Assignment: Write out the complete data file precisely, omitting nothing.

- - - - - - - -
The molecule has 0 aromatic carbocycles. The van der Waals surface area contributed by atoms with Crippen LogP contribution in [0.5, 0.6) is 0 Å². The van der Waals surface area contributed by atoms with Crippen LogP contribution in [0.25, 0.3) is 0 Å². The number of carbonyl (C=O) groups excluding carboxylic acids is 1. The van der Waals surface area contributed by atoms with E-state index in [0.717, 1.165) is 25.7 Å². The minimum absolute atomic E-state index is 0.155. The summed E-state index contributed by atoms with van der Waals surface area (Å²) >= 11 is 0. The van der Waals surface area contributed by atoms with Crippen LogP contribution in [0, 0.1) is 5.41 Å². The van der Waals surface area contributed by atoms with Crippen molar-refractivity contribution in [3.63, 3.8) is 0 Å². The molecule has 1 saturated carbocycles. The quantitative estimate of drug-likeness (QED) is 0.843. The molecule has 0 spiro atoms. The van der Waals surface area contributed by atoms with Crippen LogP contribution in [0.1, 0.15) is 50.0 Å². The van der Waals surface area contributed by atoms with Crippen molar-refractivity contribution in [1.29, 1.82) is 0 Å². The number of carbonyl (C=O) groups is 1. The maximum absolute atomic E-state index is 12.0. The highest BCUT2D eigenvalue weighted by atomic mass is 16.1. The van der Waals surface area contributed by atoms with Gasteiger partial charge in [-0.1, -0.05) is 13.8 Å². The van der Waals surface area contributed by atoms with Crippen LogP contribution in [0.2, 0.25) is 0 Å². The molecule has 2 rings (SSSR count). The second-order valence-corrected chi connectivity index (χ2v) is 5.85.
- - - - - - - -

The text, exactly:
The molecule has 0 aromatic carbocycles. The van der Waals surface area contributed by atoms with Crippen LogP contribution in [0.5, 0.6) is 0 Å². The van der Waals surface area contributed by atoms with Crippen LogP contribution in [0.25, 0.3) is 0 Å². The number of carbonyl (C=O) groups excluding carboxylic acids is 1. The van der Waals surface area contributed by atoms with E-state index in [0.717, 1.165) is 25.7 Å². The minimum absolute atomic E-state index is 0.155. The summed E-state index contributed by atoms with van der Waals surface area (Å²) >= 11 is 0. The van der Waals surface area contributed by atoms with Crippen LogP contribution in [0, 0.1) is 5.41 Å². The van der Waals surface area contributed by atoms with Crippen molar-refractivity contribution in [3.63, 3.8) is 0 Å². The molecule has 1 saturated carbocycles. The quantitative estimate of drug-likeness (QED) is 0.843. The molecule has 0 spiro atoms. The van der Waals surface area contributed by atoms with Crippen LogP contribution in [0.1, 0.15) is 50.0 Å². The van der Waals surface area contributed by atoms with Crippen molar-refractivity contribution in [1.29, 1.82) is 0 Å². The number of carbonyl (C=O) groups is 1. The maximum absolute atomic E-state index is 12.0. The highest BCUT2D eigenvalue weighted by atomic mass is 16.1. The van der Waals surface area contributed by atoms with Gasteiger partial charge in [-0.1, -0.05) is 13.8 Å². The van der Waals surface area contributed by atoms with Crippen LogP contribution in [0.2, 0.25) is 0 Å². The molecule has 2 rings (SSSR count). The second-order valence-corrected chi connectivity index (χ2v) is 5.85.